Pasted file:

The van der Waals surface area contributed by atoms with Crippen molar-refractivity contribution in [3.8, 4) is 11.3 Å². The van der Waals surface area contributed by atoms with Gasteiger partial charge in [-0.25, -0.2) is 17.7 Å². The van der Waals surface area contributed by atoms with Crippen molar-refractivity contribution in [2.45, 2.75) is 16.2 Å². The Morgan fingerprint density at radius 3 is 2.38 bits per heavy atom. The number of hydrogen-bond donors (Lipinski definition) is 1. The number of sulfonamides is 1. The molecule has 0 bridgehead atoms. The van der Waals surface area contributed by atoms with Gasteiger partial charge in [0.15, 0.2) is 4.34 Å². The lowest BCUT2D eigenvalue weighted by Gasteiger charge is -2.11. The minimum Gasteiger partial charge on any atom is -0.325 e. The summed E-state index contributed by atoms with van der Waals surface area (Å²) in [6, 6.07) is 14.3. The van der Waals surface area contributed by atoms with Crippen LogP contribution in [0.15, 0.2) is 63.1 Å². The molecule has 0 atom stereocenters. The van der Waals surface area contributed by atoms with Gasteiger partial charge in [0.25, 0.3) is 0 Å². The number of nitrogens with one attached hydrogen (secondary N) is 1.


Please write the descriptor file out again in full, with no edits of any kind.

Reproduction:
The van der Waals surface area contributed by atoms with Crippen molar-refractivity contribution in [3.8, 4) is 11.3 Å². The van der Waals surface area contributed by atoms with Gasteiger partial charge in [-0.25, -0.2) is 17.7 Å². The van der Waals surface area contributed by atoms with Crippen molar-refractivity contribution in [2.45, 2.75) is 16.2 Å². The Morgan fingerprint density at radius 3 is 2.38 bits per heavy atom. The number of hydrogen-bond donors (Lipinski definition) is 1. The number of sulfonamides is 1. The molecule has 0 bridgehead atoms. The van der Waals surface area contributed by atoms with Gasteiger partial charge in [0.15, 0.2) is 4.34 Å². The lowest BCUT2D eigenvalue weighted by Gasteiger charge is -2.11. The minimum Gasteiger partial charge on any atom is -0.325 e. The summed E-state index contributed by atoms with van der Waals surface area (Å²) in [6, 6.07) is 14.3. The van der Waals surface area contributed by atoms with Crippen LogP contribution in [0.15, 0.2) is 63.1 Å². The molecule has 0 atom stereocenters. The van der Waals surface area contributed by atoms with Gasteiger partial charge in [0.25, 0.3) is 0 Å². The number of nitrogens with one attached hydrogen (secondary N) is 1.